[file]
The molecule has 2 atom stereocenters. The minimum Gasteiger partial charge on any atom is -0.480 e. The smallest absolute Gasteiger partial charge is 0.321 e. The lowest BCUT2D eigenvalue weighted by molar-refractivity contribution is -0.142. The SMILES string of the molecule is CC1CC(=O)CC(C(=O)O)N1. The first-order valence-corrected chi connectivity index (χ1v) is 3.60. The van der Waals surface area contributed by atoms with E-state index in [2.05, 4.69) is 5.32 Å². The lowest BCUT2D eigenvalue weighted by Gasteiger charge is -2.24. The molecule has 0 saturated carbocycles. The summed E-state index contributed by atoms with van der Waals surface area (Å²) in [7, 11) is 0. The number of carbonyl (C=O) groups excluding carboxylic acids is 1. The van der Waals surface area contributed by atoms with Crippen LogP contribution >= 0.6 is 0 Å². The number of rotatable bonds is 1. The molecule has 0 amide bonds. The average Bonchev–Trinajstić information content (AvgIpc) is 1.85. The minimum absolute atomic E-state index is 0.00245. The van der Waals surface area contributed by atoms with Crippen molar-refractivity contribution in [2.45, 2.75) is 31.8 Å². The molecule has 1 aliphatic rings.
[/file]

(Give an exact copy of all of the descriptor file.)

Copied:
The molecule has 2 atom stereocenters. The minimum Gasteiger partial charge on any atom is -0.480 e. The smallest absolute Gasteiger partial charge is 0.321 e. The lowest BCUT2D eigenvalue weighted by molar-refractivity contribution is -0.142. The SMILES string of the molecule is CC1CC(=O)CC(C(=O)O)N1. The first-order valence-corrected chi connectivity index (χ1v) is 3.60. The van der Waals surface area contributed by atoms with E-state index in [2.05, 4.69) is 5.32 Å². The lowest BCUT2D eigenvalue weighted by Gasteiger charge is -2.24. The molecule has 0 saturated carbocycles. The summed E-state index contributed by atoms with van der Waals surface area (Å²) in [7, 11) is 0. The number of carbonyl (C=O) groups excluding carboxylic acids is 1. The van der Waals surface area contributed by atoms with Crippen LogP contribution >= 0.6 is 0 Å². The number of rotatable bonds is 1. The molecule has 0 amide bonds. The average Bonchev–Trinajstić information content (AvgIpc) is 1.85. The minimum absolute atomic E-state index is 0.00245. The van der Waals surface area contributed by atoms with Crippen molar-refractivity contribution in [2.45, 2.75) is 31.8 Å². The molecule has 1 aliphatic rings.